"AUTOMATIC PILOT" is a rare find, a fast, fresh and seriously funny new comedy that makes you laugh even when it hurts. And it's impressively acted and handsomely produced by Horizons Theater.

Through the engaging Charlie, a wisecrack- wielding female standup comic, Canadian playwright Erika Ritter distills an essence of the '80s. Ritter captures our obsession with work, sex and love and pinpoints how we detach ourselves by going on automatic pilot, keeping "safe" from the threat of involvement.

By day, Charlie writes scripts for the soaps, which she aptly dubs "sitdown comedy." But her own life rivals her invented plots. It includes Alan, her separated husband, a black actor who discovered he was gay while married to her; slick Nick, an inveterate user who has a no-fault roses-and-champagne system for getting women in and out of his life; and Nick's nurturing younger brother Gene, a would-be novelist who scoops Charlie up after Nick dumps her, and makes life good for her at last -- so good she can't accept it.

Lonely, hard-drinking Charlie submerges her attractiveness in Annie Hall castoffs, deflecting affection with an armor of one-liners. She bemoans the lack of personal attachment -- "I think we used up our quota of commitment in the '60s," she quips -- but she can't handle it when it arrives in person. A funny lady who sadly has to lose to win, Charlie cannibalizes her life for laughs, cracking jokes with a despairing twist: "Take my life . . . please."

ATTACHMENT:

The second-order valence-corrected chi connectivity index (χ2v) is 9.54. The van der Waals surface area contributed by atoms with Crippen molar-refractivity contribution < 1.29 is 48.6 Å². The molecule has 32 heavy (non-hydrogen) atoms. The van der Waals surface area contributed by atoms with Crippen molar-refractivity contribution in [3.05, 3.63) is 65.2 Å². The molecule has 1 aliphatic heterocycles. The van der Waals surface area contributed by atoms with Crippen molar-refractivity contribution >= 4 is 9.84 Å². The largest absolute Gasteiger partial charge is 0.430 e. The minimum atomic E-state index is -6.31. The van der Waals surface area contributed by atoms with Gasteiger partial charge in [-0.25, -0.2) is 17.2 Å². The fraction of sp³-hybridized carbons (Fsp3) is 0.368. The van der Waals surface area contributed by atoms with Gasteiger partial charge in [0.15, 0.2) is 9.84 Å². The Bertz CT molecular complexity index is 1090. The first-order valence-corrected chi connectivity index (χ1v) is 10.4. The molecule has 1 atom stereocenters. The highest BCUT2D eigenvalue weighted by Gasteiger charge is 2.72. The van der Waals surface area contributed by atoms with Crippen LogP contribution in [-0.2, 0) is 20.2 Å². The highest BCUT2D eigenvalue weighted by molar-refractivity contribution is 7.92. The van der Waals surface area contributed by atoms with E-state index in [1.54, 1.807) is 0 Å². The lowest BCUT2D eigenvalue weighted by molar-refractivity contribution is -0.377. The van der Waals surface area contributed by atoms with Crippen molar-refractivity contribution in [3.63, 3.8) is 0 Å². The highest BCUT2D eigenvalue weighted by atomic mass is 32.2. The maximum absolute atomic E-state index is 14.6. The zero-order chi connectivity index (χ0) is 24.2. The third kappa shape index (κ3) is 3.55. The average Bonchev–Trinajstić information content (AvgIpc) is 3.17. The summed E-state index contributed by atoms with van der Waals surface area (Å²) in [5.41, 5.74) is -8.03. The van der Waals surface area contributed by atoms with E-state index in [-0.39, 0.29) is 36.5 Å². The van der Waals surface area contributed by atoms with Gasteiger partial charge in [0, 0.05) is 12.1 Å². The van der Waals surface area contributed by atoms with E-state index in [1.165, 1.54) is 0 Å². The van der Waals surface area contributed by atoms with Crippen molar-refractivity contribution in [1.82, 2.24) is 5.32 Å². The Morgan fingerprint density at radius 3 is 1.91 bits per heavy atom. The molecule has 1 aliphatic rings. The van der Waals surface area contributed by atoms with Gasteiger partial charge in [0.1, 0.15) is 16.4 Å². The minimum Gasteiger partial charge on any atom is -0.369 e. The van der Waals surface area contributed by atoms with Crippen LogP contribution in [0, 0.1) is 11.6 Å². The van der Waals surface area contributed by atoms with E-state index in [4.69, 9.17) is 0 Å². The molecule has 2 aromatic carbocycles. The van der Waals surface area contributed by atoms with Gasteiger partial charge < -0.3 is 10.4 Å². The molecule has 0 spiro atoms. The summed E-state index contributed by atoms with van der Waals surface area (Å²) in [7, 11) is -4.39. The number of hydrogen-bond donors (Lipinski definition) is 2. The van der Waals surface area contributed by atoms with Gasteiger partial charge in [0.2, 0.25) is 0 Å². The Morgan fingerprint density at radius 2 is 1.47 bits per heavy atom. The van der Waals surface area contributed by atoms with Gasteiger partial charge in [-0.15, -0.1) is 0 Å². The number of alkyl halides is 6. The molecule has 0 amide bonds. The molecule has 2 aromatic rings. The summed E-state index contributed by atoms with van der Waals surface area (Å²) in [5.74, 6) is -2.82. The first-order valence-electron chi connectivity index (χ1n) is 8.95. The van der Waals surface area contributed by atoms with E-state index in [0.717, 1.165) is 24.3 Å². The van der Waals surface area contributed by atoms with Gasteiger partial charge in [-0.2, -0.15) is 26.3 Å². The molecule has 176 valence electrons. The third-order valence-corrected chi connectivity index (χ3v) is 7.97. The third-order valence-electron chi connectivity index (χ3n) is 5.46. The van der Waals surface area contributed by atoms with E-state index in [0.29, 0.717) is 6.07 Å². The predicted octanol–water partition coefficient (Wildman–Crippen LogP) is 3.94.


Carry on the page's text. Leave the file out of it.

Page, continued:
Ritter's ear for dialogue is acute, and Charlie's standup segments ring funny and true, even when she's bombing -- the brisk script brings out the tightrope tension of the professional comic's performance.

Stephanie Siegel Cavanaugh, whose voice and appearance are reminiscent of Stockard Channing, plays Charlie with an appealingly edgy blend of fragility and capability. Christopher Hurt impresses as Gene, with a quick comic flair to match Charlie's. Martin Goldsmith and Vincent James Brown are also solid as Nick and Alan.

Director Susan Marya Baronoff shifts the action fluidly between two apartments and the comedy club (designed by Jon Hensley) and cleverly employs taped comedy patter from comedian Dan Brenner and other local funny folks.

AUTOMATIC PILOT -- At Horizons Theater through February 16.